|City of license||Loudonville, New York|
|Broadcast area||Capital District|
|Branding||88.3 The Saint|
|Slogan||We Play Anything|
|First air date||1960|
|Callsign meaning||W Voice of College Radio
W Voice of the Capital Region
|Former frequencies||89.1 MHz (1960–1970)|
WVCR-FM (88.3 The Saint) is a variety hits radio station owned by, and primarily staffed by students from, Siena College, located in Loudonville, New York. The station broadcasts on 88.3fm at a 35,000 Watts from the Heldeberg Mountains in the Town of New Scotland. In addition to simulcast programming at www.wvcr.com
WVCR is perhaps the only non-commercial licensee to emulate the Variety hits format made popular by the Jack FM approach in the Capital Region. The format is very popular in the region with a very diverse selection from classic 1960s hits to current hits of today—something of a 35,000 Watt iPod for Baby Boomers.
Unlike many Variety Hits stations, WVCR's Variety Hits format contains DJs that interact with listeners, and identify songs played on the station.
In addition, the station frequently makes uses of jingles to identify themselves. This is a somewhat uncommon practice among stations with this format.
On Sundays, WVCR breaks its format for a day of block programming known as Saint Sundays. the programming during this period includes Power & Praise, The Catholic Chorale, Polka Spotlight (19 years in 2008...however a polish music program has been a continuous music staple on WVCR since February 1975), The Proud to be Irish Show (17 years in 2008), Smitty & Friends (Sinatra Era) and DeSelecciones, which just celebrated its 22nd year on the station in May 2009. The station also broadcasts Siena women's basketball games.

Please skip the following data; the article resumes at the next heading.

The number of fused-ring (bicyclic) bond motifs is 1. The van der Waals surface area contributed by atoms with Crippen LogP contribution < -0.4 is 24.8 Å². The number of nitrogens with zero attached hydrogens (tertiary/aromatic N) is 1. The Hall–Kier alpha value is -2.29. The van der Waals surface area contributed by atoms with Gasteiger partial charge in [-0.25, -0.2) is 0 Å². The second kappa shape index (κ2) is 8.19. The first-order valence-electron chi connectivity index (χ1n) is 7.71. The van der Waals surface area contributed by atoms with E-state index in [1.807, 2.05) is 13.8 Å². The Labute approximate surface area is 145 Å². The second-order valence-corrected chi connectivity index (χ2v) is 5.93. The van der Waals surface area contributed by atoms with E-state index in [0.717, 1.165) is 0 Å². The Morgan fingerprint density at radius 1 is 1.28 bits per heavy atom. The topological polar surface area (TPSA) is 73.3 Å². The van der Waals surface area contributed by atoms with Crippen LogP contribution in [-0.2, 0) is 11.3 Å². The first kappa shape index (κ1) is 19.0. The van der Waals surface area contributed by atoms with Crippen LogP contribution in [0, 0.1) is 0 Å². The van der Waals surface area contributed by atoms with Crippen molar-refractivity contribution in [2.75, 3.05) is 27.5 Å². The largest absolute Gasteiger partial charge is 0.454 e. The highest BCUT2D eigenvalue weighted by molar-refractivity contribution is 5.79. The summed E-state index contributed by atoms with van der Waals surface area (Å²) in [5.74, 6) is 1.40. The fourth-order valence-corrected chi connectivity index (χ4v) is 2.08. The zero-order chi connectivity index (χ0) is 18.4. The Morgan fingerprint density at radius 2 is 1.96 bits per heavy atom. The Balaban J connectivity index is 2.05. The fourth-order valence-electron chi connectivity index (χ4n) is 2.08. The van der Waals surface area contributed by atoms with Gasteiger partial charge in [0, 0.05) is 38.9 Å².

During the Fall semester of 1959, three Siena students envisioned a college radio station that would serve the resident students and faculty. Carrier current transmitters were built and installed in the faculty residence and the student residence. The station began broadcasting, using the call sign WVCR (Voice of Collegiate Radio). Although the station only broadcast for six to twelve hours a day, until the end of the spring semester, it was so well received by both students and faculty, that Siena College formally approved the station concept, supported extending its broadcast area to the surrounding community, and provided new broadcast studios in Plassmann Hall.
During the spring semester of 1960, WVCR-FM started broadcasting on 89.1 MHz with the purpose of bringing campus news and sports to the off-campus student body (in those days, about 80% of the student body). The station operated with a Class D license from a tower on the Siena campus. The station broadcast a mixed format. The carrier current AM station continued broadcasting, mostly simulcasting the FM signal, but at times broadcasting material that was not intended for the FM outlet. Basketball games, the basis for continued funding by the college, were always broadcast over both AM and FM outlets.
In 1970, PBS station WMHT obtained a full-power construction permit for the 89.1 frequency, paying WVCR to vacate the frequency. With WMHT's help, WVCR would relocate to 88.3 MHz in time for the 1971-72 academic year, upgrading to Class A status with a 360W transmitted signal from Pinnacle Mountain in New Scotland, NY. It was at this time WVCR adopted a more eclectic format common of college radio.